After the first semester of med school where I knew I could be top of the class, I knew I had the ability to do it, I also knew that I wanted to be a family physician.
It was not critical that I be AOA to get into a good family medicine residency program.
So I made the conscious decision I would not study on Friday nights or Saturday mornings.
So you were spending Monday through Friday being Rhett Brown medical student and you spent your weekends discovering this other Rhett Brown. Am I reading that correctly?
It’s just, it was also a little self-preservation, but at that time I was still. [19:18] Leading a double life. I was not yet ready to blend both of those lives together. Growing up Up in the South at that time and growing up Southern Baptist, there was of course some internalized homophobia and internalized shame.
I can say it wasn’t until I was 34, 35 that all of that shame went away and I was able to just say who I was without getting it stuck in the back of my throat.
What about sharing this incredibly important change in your lifestyle with your family?
Did that happen and what was that like? That actually happened after I finished residency and had already opened my first practice. So it was on down the road something. Yeah, I was 28. I always had this fear because I had a classmate in Davidson who had come out to his family who had disowned him. And though I knew at a core level that that would not happen with my parents, there’s always that little bit of doubt. What if? What if? And the most important thing is not wanting to disappoint my parents and not having them feel any disappointment whatsoever. Back then. [20:35] The parents got blamed for things. I didn’t want them to feel shame or that they had done anything wrong. They were not the cause of this. They had done absolutely nothing wrong.
But I also knew that they might blame themselves. And so part of me was protecting them, protecting myself. And as a good Southerner, we are very good at avoiding conflict.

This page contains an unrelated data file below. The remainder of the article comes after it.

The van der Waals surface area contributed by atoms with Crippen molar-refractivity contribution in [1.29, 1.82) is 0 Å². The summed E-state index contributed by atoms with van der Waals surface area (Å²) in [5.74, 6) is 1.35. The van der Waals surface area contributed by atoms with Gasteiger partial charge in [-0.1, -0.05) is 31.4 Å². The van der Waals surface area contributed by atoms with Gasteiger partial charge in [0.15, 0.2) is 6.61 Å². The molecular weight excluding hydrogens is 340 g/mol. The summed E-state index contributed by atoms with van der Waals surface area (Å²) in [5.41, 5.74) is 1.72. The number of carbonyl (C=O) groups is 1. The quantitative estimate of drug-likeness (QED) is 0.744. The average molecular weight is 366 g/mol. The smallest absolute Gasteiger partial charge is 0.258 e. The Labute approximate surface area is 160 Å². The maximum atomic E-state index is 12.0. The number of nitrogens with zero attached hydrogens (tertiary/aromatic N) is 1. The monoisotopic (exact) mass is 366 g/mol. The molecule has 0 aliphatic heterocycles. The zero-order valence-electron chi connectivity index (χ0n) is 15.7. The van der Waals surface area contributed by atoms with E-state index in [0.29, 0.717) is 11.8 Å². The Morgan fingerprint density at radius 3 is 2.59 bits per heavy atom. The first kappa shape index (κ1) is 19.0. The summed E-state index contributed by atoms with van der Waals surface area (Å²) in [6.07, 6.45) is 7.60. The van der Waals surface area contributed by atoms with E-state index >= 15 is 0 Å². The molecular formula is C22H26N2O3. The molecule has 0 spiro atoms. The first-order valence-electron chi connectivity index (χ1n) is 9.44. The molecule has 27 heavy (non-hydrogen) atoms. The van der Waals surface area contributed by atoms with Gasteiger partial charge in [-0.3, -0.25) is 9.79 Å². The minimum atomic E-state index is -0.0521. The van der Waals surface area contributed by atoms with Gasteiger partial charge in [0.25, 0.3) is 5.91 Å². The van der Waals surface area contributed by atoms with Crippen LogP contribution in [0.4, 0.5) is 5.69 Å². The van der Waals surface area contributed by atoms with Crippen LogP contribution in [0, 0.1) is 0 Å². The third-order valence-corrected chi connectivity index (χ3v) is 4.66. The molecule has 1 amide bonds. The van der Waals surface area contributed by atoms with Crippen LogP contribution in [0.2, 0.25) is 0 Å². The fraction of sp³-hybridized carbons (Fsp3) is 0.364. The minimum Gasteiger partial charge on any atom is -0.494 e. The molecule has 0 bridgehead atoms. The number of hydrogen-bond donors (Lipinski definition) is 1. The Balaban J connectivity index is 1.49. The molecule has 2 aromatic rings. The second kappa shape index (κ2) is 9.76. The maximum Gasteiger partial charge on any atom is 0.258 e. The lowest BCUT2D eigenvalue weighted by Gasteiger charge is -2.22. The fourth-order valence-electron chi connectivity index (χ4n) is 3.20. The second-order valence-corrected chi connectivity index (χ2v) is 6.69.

Aren’t we, though? So, it’s like, yeah, why have this if you don’t have to?
But mom finally, I mentioned it in my first practice, we had our grand opening and invited friends and relatives to come and celebrate opening this new practice.
Just a month earlier, I had met someone that was becoming very special to me, and I invited him to the party.
And I felt very safe doing it because there’s no way everybody was going to know everyone at this party. And my mom being the noticing eagle-eyed mom she was, noticed something and how he’s, in that and came to me the next day and said, there’s something special between you and that, his name was Mark, so you want to talk about it. And as expected, she was supportive and. [21:48] Loving and we talked through it and she wanted to know.
So she, it sounds as if she knew exactly what was coming. Am I reading that correctly?
She did. She said she had known since forever, but she still wanted to make sure that, you know, was this who I was? And we talked about whether I thought therapy could change it and. [22:11] Did I understand some of the consequences it might mean for my life to live this lifestyle.
And, but at the end, she just, she said, you know, you’re my son. I love you. And whoever you have in your life is welcome in my life. That had to have been the lifting of a great boulder from you. It was wonderful and totally in character and not unexpected. And I was very fortunate.
But she said, you know, don’t let your dad know. She wasn’t sure how he would feel about it. And I respected my dad, again, did not want to disappoint him. And I always viewed my dad as a man’s man.